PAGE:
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CWD and YFZ proposed the original idea and designed the experiments. CWD and HL performed the experiments and analyzed the results. All authors read and approved the final manuscript.
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Appendices
Appendix 1
For simplification, the additive noise v_{k} is omitted during the derivation of the theoretical value of the moments. Seen from (3), the product of the oversampled data r_{k} and its conjugation can be written as follows.
Assume k = N_{i}(m − 1) + p (where N_{i} is the sampling number per symbol of the ith transmitted signal; m is the mth transmitted symbol of the ith transmitted signal at time kT_{s}). Then, the baseband modulation signal x_{i,k} can be extended as follows.
where a_{i}(k) and g_{i}(k) is assumed to be a_{i}(kT_{s}) and g_{i}((k − 1)T_{s} − L_{1}T_{i}), respectively; a_{i,m} is the mth transmitted symbol of the ith modulated baseband signal; the finite pulseshaping filter g_{i}(k) lasts from − L_{1}T_{i} to L_{2}T_{i}.
In the case of MPSKmodulated baseband signal, the expectation of \( \left\{{\left({x}_{i,k}{x}_{i,k}^{\ast}\right)}^q\right\} \)(q ≤ 3) can be written as (13), where \( {q}_1,\cdots, {q}_{L_1+{L}_2+1} \) are positive integers; the expectation of \( \left\{{a}_{i,m}{a}_{i,m}^{\ast}\right\} \) is assumed to be 1; \( {C}_q^{q_1} \) denotes binomial coefficient. Note that when a_{i,m} is BPSK modulated, \( {a}_{i,m}^{\ast }={a}_{i,m} \). Then, the expectation of \( \left\{{\left({x}_{i,k}{x}_{i,k}^{\ast}\right)}^q\right\} \) of BPSKmodulated signal is different from (13), which is deduced in (14) (where \( {q}_1,\cdots, {q}_{L_1+{L}_2+1} \) are positive even integers).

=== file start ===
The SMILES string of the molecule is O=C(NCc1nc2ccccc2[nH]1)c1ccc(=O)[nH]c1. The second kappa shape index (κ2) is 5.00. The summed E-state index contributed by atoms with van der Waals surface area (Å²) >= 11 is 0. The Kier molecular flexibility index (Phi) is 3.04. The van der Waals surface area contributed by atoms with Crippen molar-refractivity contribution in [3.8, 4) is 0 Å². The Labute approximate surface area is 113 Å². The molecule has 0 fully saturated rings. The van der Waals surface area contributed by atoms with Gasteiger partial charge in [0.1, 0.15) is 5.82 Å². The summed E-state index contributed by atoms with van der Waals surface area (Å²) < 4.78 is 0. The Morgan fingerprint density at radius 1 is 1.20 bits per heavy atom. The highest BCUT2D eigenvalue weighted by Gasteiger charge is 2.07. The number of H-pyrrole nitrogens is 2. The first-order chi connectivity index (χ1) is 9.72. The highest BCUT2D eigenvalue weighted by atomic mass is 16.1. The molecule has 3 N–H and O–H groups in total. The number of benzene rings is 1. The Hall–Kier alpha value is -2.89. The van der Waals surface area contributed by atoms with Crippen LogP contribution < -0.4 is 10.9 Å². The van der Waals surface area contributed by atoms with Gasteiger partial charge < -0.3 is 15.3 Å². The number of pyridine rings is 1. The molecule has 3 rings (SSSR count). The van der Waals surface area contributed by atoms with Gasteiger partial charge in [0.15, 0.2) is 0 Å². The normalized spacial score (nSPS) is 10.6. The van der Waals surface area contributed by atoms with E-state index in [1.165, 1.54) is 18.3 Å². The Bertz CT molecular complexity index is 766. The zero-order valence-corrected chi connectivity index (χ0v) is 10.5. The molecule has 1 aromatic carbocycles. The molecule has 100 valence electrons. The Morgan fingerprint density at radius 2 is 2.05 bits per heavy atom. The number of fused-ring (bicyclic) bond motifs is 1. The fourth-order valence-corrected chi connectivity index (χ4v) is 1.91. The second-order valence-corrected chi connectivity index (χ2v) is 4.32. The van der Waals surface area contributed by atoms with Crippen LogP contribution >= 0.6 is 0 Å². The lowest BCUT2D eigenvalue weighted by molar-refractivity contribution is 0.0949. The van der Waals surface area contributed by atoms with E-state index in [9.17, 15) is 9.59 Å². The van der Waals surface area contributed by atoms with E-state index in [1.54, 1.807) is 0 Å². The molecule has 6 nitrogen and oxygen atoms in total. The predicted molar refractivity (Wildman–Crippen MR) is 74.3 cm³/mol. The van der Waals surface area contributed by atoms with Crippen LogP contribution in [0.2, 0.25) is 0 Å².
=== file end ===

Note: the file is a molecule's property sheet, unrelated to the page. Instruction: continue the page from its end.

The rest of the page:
While in the case of QAMmodulated baseband signal, a_{i,m} = I_{i,m} + jQ_{i,m} (where I_{i,m} and Q_{i,m} are independent with each other and take ± 1, ± 3, etc. with equal probability). Then, the expectation of \( \left\{{\left({x}_{i,k}{x}_{i,k}^{\ast}\right)}^q\right\} \)(q ≤ 3) should be written in another form.
where the expectation of {(I_{i}(k) ∗ h_{i}(k))^{2q}} and {(Q_{i}(k) ∗ h_{i}(k))^{2q}} can be obtained as (16), where \( {q}_1,\cdots, {q}_{L_1+{L}_2+1} \) are positive even integers.
Given (11), (13), (14), (15), and (16), the moments M_{pq} of the oversampled data can be written as follows.
Note that the expectation of the term E{Re[∙]} is zero except when ω_{1} − ω_{2} = 0 and the two baseband signal x_{i,k} are BPSK modulated. The HOS of the oversampled data r_{k} when the two baseband signal x_{i,k} are BPSK modulated and ω_{1} − ω_{2} = 0 is discussed in Appendix 2.
Appendix 2
When the two baseband signal x_{i,k} are BPSK modulated, \( {x}_{i,k}^{\ast }={x}_{i,k} \). The expectation of the term E{Re[∙]} in (17) can be obtained as (18).
Because E{cos(2(ω_{1} − ω_{2})kT_{s} + 2(θ_{1} − θ_{2}))} is obtained by calculating the ergodic average of cos(2(ω_{1} − ω_{2})kT_{s} + 2(θ_{1} − θ_{2})) as shown in (19).
It is easy to see that E{cos(2(ω_{1} − ω_{2})kT_{s} + 2(θ_{1} − θ_{2}))} is not zero only when ω_{1} = ω_{2}.
Given (17), (18), and (20), the moments M_{pq} of the oversampled data when the two signals are BPSK modulated and ω_{1} = ω_{2} can be obtained as (21).
Substitute (21) into (5), the theoretical value of the cumulants C_{pq} when the two signals are BPSK modulated and ω_{1} = ω_{2} can be obtained as (22).
It is obvious that the value of F_{1} varies with different values of θ_{1} − θ_{2} when the two signals are BPSK modulated and ω_{1} = ω_{2}. The theoretical values and the simulation values of F_{1} under different values of θ_{1} − θ_{2} are shown in Fig. 8. It is easy to see that our proposed identification method fails because the value of F_{1} is changeable. However, this condition that the two signals’ carrier frequencies are exactly the same is quite hard to reach in practice. So our proposed identification method is still acceptable.
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Duan, C., Zhan, Y. & Liang, H. An identification technique for the cofrequency mixed communication signals based on cumulants. EURASIP J. Adv. Signal Process. 2018, 50 (2018). https://doi.org/10.1186/s1363401805735
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DOI: https://doi.org/10.1186/s1363401805735
Keywords
 Highorder statistics
 Cumulants
 Cofrequency mixed signal
 Signal identification